When I was young, poor, and just starting to cook, I dreamed about one day owning a food processor, just like the chefs I saw on TV, who used them to make big batches of pesto, silky-smooth hummus, and perfect pie crust in a flash. But dropping over $100 on a kitchen appliance wasn't a priority — or even a possibility — especially when I could use my clunky old blender or even (gasp!) my hands to do what the food processor could do, albeit more slowly and inconveniently.
Still, I was happy when my mom gave me a 3.5-cup mini food chopper for my birthday one year, and figured it would be a good placeholder until the day I got the real thing. Little did I know this little food chopper would become one of my most-used, essential kitchen appliances, and that — even years after finally getting a full-size food processor — I would love it even more than its bigger, more expensive older sibling.
1. It takes up less space in a small kitchen.
I don't like keeping much on my kitchen counters, as I hate clutter and prefer to have the prep space, so adding a full-size food processor and its accompanying blades, lids, and bowl to my kitchen required some serious cabinet Tetris. Even now that I have a slighter larger kitchen, I still find all the food processor accessories slightly annoying to store. The mini food chopper, in contrast, just has the body, bowl, blade, and lid, and has a very small footprint when assembled.
2. I use it all the time.
I use my full-size food processor to make big batches of hummus and pesto about once a month, shred a lot of vegetables once every two or three months, and make pie dough about once a year. That's about it.
But my mini food chopper gets used at least a couple times per week and sometimes a couple times a day. I use it most often for the following tasks:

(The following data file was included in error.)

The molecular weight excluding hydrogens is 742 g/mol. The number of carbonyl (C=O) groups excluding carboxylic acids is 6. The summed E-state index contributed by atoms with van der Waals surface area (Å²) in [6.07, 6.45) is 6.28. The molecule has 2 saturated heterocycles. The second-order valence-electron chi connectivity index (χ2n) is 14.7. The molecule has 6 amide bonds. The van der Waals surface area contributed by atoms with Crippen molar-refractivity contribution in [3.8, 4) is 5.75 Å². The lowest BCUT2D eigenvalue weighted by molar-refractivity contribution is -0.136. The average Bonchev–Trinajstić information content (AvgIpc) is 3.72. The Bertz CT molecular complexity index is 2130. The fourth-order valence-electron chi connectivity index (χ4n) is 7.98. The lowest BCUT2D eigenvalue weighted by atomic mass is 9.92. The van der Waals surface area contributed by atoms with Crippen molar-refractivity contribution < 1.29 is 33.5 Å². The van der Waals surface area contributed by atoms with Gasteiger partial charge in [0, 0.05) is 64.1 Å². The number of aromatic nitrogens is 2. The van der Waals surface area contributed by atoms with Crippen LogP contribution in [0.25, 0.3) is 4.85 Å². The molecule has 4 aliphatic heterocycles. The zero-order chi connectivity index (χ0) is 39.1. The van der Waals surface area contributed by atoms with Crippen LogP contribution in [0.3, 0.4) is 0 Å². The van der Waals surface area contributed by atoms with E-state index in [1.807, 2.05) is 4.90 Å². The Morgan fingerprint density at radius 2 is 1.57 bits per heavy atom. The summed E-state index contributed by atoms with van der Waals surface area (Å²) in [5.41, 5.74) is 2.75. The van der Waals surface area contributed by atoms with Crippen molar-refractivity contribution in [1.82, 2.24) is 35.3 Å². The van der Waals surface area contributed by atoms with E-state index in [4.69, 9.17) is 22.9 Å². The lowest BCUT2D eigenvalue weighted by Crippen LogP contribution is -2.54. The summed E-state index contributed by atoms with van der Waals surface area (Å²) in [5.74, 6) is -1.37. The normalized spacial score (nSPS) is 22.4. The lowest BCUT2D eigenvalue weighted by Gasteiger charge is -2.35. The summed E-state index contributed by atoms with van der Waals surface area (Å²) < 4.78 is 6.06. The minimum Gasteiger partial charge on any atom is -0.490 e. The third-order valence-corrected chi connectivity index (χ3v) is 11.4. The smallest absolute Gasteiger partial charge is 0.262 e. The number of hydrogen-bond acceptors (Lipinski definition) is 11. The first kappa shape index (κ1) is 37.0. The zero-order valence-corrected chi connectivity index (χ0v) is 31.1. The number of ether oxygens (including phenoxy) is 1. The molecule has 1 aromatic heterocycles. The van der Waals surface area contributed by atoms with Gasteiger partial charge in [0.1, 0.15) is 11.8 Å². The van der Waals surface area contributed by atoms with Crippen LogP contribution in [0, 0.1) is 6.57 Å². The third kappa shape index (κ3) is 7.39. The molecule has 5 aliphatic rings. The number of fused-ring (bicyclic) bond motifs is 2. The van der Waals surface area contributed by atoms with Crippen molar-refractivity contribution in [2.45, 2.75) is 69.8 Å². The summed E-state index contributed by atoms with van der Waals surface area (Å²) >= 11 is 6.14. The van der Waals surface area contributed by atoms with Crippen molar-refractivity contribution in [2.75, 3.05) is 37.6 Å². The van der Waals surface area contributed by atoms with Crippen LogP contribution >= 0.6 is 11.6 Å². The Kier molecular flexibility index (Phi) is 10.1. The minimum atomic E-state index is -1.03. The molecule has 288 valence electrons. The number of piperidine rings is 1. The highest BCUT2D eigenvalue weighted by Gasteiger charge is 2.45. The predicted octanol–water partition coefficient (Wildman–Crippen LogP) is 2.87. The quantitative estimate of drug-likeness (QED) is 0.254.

- Making vinaigrettes and other sauces for salads and grain bowls.
- Chopping up onions, garlic, and herbs to mix into meatballs.
- Puréeing ginger, garlic, and onions for Indian curries.
- Whipping up a small batch of one-ingredient ice cream.
I also occasionally use it to grind spices, whip cream, and make small amounts of hummus and pesto. Whatever task it takes on is easier, quicker, and often generates fewer dishes than alternative methods.
3. It is more convenient to pull out of the cupboard and easier to clean.
My full-size food processor is heavy and bulky. It takes two hands to pull it from its spot in my kitchen cabinet, and when it's dirty, the bowl and lid take up half my sink. Because of this, I usually stop and ask, Is it worth it? before using it. Much of the time, it is not.
But my mini food chopper is small; I can grab it and move it around the kitchen with one hand. It fits neatly in the top rack of my dishwasher or can quickly be washed by hand. Its appearance doesn't elicit groans from my husband — aka the reluctant dishwasher — the way the food processor does.
Isn't it funny how the least fancy tools are the ones that you come to love the most? I still appreciate the big tasks my food processor can take on, but my mini food chopper and I spend so much quality time together, it's the one that has my heart.
Do you have any essential kitchen tools you didn't expect to love as much as you do?